HomeBrazilian JiujitsuWhy I'm not competing in BJJ tournaments

Why I’m not competing in BJJ tournaments

One of my buddies asked why I didn’t have an interest in competing in Brazilian Jiujitsu. The thing is that I do have an interest and when I am ready to compete, I will compete. He then proceeded to mock me and say that I didn’t compete because I was scared. So I sent him this picture of me in action at the Underground Combat League.

Before Mixed Martial Arts became so mainstream or even legal in NY, I was part of an underground network of combat fighters who bounced around the city testing themselves against whomever had the guts to fight. This particular fight was at a gritty location in the Bronx. The fight was a Vale Tudo rules match. Vale Tudo literally translates to “anything goes.” This was true no holds barred combat fighting.

I was supposed to fight a beginner like myself, but that guy didn’t show up. As such my opponent was switched to a guy who was way more experienced than I was. Once I realized who my opponent was going to be, I knew that I was done for, yet I sucked it up and still stepped in the ring. I thought that win, lose or draw, I was going to compete. Also, I thought that I had a punchers chance.

Anyway, I got my ass whooped, but I didn’t give up or tap out. Even as the punches rained down on my face and head, I didn’t give up. The ref called the fight and marked it as a “stoppage due to unanswered strikes.”

Quoting MMA Journalist Jim Genia from his NYPress article below:

At the referee’s signal, the two circle each other. Then Montanez throws a high kick, transitions into a smooth takedown, and in no time a familiar scene plays out. Straddling his opponent’s chest, Montanez showers Rodriguez with punches. This time, however, the man taking punishment is too stubborn to tap out, so the referee steps in and calls it. The wrestler earns another win. Montanez and Rodriguez shake hands.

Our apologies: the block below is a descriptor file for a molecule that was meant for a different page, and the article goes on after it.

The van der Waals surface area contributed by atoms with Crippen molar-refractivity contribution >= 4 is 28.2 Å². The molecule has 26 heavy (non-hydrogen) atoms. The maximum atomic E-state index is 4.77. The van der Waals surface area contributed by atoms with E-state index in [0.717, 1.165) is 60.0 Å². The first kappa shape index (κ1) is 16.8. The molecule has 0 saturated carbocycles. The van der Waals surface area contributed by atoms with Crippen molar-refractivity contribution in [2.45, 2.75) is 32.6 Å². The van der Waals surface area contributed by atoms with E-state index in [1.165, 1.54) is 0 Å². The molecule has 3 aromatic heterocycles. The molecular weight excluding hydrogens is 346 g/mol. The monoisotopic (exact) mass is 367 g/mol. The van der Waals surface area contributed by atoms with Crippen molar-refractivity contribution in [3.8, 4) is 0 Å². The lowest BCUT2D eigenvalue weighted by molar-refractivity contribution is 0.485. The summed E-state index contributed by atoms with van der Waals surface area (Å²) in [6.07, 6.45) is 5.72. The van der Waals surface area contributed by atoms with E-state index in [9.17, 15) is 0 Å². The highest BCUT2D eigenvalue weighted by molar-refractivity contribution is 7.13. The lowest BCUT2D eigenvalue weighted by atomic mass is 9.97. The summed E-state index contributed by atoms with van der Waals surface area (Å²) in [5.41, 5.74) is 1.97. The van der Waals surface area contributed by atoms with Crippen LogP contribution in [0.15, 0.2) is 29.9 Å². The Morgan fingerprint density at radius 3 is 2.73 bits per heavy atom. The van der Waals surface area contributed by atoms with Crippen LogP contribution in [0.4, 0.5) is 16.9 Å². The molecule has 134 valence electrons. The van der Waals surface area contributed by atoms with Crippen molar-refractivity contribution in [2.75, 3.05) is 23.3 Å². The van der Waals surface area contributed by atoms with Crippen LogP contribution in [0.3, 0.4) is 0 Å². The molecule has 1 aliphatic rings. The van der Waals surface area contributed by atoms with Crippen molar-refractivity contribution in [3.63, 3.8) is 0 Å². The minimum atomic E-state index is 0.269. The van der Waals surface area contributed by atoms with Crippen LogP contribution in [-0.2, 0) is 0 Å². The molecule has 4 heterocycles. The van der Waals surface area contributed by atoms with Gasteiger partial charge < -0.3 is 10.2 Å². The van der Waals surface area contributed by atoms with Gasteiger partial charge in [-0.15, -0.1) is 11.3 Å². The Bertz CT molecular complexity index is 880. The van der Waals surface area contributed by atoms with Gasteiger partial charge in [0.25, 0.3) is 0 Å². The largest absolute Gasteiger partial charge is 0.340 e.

After the referee stopped the fight, I got up and I hugged and then shook my opponent’s hand. Considering this, it stands to reason that there is no way I’m scared to compete in the much safer, much more controlled and regulated sport of jiujitsu.

The fact of the matter is that I am a beginner, and I don’t think I’m all that good. I’m just learning about grips and breaking some bad smasher habits. I haven’t competed yet because I don’t want to make my coaches or school look bad by losing carelessly.

Personally, I don’t care if I lose in competition, winning ain’t that serious to me. I’m okay with winning or losing in competition, after all, those are the only two possible outcomes. I understand that for every win you can also encounter a loss. You can’t have one without the other.

That being said, it is my belief that if you are going to compete and you are going to try, you better be fucking serious, committed and really make a damn effort. At this point in my life, I’m not willing to put myself through that. I’m still focused on dropping weight, regaining my flexibility, and overall health. I’m not willing to cut weight drastically, or train BJJ 7 days a week, twice a day, my body can’t do that just yet, and it’s not conducive towards my other fitness goals and priorities.

I’m just not willing to represent my coaches if I’m not going to train the way that I’m supposed to in order to do my best. That’s not fair to me, my coaches, my team, my school, or even to my opponent. They too deserve to fight someone who has properly prepared, and if they get a win, they are gonna have to fucking earn it! No freebies or easy wins off of my back!

Since I am a representative of my school on the mats, I will not make my school look bad by competing without properly preparing. The day I do decide to compete, win, lose or draw, I’ll be giving 100% all the way. If I do lose, it won’t be because I didn’t prepare, it will be because my opponent was better than I was. Until I’m ready to go there, I will not shame my school by competing.

So no, I’m not scared at all. I’ve survived much worse than a controlled sports competition. When I am ready, I’ll compete, or I won’t. And I’m good with that either way.

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